Why can’t that simplicity be in our lives too?
— Prem Rawat
I thought this was kind of interesting, because I just today received a letter from Argentina—and so I’d like to read it to you; I brought it with me.
“Dear Mr. Prem Rawat, we’ve been watching the Peace Education Program for three months running. And we would like to thank you, because your message helps us know ourselves. When we listen to you, we forget that we are in prison. Thank you very much.
“With respect and love, we would like to invite you to this prison unit. It would be an honor for us to meet you in person and talk with you about what we have learned. Kind regards, Men’s Prison, Buenos Aires, Argentina!”
So, there I am at this prison; I said, “Okay, you know, you realize, God is the only one in this entire creation that can’t go from here to here.” And you should have seen their faces; it was like, “Huh? Of course God can go from here to here.”
I said, “No, it’s impossible for God to go from here to here. Why? Because if God leaves here to go here, it’s not possible, because he will always be here. And he is already here, so how can he come here? Can’t go from here to here!”
And when they heard—it was like, it takes a little while, right? Just, “dit-dit-dit-dit-dit, dut, dah-doo, dut, dit-dit-dit....” And then it’s like, “Damn, he’s right!”
Because I’m using that same logic. The problem isn’t the logic. The problem is the thing that created that logic—about “going,” about “coming,” about creating—not God creating us in his you know, shadow, but we creating God in ours. And giving God exactly the same attributes of jealousy, fear, anger, everything else.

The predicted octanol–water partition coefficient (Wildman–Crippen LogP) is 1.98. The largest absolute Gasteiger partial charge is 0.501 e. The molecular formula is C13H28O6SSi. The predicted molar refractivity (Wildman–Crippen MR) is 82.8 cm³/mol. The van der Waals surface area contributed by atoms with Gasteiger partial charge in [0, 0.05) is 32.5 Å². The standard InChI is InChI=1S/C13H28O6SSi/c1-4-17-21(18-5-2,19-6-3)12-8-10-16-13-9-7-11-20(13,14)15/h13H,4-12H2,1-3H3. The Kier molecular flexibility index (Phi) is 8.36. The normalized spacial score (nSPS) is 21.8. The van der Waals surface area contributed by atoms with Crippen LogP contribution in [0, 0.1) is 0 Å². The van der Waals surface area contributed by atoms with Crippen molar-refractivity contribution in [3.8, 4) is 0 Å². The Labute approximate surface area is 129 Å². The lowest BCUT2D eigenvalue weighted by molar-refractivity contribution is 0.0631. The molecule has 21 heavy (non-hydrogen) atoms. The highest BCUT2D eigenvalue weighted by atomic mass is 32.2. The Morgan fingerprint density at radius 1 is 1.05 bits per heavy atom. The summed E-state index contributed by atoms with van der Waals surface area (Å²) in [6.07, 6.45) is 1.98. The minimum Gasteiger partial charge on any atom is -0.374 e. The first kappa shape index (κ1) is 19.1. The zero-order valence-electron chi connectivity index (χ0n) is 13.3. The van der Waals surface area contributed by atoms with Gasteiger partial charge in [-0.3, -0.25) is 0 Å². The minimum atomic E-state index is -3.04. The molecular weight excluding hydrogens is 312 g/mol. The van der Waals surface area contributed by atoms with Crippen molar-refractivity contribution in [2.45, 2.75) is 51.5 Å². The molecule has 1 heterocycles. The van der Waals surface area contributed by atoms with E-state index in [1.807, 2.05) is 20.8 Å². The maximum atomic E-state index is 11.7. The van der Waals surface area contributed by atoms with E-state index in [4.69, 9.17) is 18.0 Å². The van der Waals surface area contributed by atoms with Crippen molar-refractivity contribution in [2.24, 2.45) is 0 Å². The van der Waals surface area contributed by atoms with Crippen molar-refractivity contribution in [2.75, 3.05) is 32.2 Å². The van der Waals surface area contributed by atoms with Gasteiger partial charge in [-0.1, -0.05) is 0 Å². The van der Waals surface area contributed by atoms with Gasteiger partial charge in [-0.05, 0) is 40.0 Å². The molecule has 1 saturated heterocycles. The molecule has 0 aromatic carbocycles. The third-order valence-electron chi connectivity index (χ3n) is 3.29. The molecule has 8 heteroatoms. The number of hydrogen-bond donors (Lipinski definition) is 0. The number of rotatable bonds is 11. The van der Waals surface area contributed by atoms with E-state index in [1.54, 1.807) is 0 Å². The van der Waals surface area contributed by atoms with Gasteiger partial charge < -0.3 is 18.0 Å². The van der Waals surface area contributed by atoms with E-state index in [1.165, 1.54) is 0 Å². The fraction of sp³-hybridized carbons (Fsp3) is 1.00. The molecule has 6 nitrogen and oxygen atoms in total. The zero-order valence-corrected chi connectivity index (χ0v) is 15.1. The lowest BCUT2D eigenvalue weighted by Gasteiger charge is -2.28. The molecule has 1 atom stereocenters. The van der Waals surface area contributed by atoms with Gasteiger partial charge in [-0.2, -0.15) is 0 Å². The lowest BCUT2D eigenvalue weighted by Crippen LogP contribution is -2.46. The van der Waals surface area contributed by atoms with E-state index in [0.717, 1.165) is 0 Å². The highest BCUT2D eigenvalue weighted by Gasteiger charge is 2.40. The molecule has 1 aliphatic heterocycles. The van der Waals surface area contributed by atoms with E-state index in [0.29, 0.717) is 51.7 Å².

“If you don’t do what I tell you to do, I’m going to destroy you.” Well, excuse me, that was the plot all along. So, what’s the news here!? I mean, isn’t that, in the creation, how it’s laid out? “I was, I’m going to be born, and one day I will be destroyed.” So what is this thing of “destroying?”
And it’s like, “Oh, well, if you don’t do these things, they’ll send you to hell.” Well, why do you have to send anybody to hell; it seems like we can create our hell right here all by ourselves; you don’t need a separate department. We, when everything is perfectly good—but there we are, suffering. And you wonder why. “Why are you suffering?”
“Oh, this happened, and then that happened....” So? So? Are you not concerned about what opportunity you have right now? Why are you attached to what happened yesterday—when yesterday has graciously said, “I’m out. I’m out of your life. You will never be able to get to me again!” And you’re like, “Yeah, well that doesn’t matter.”
You’re trying to contemplate, “What’s going to happen tomorrow; what’s going to happen tomorrow? What’s going to happen tomorrow? What happened yesterday; what happened yesterday? I don’t like this guy. I don’t like that guy. I, da-da-da, what’s going on here? Yeah.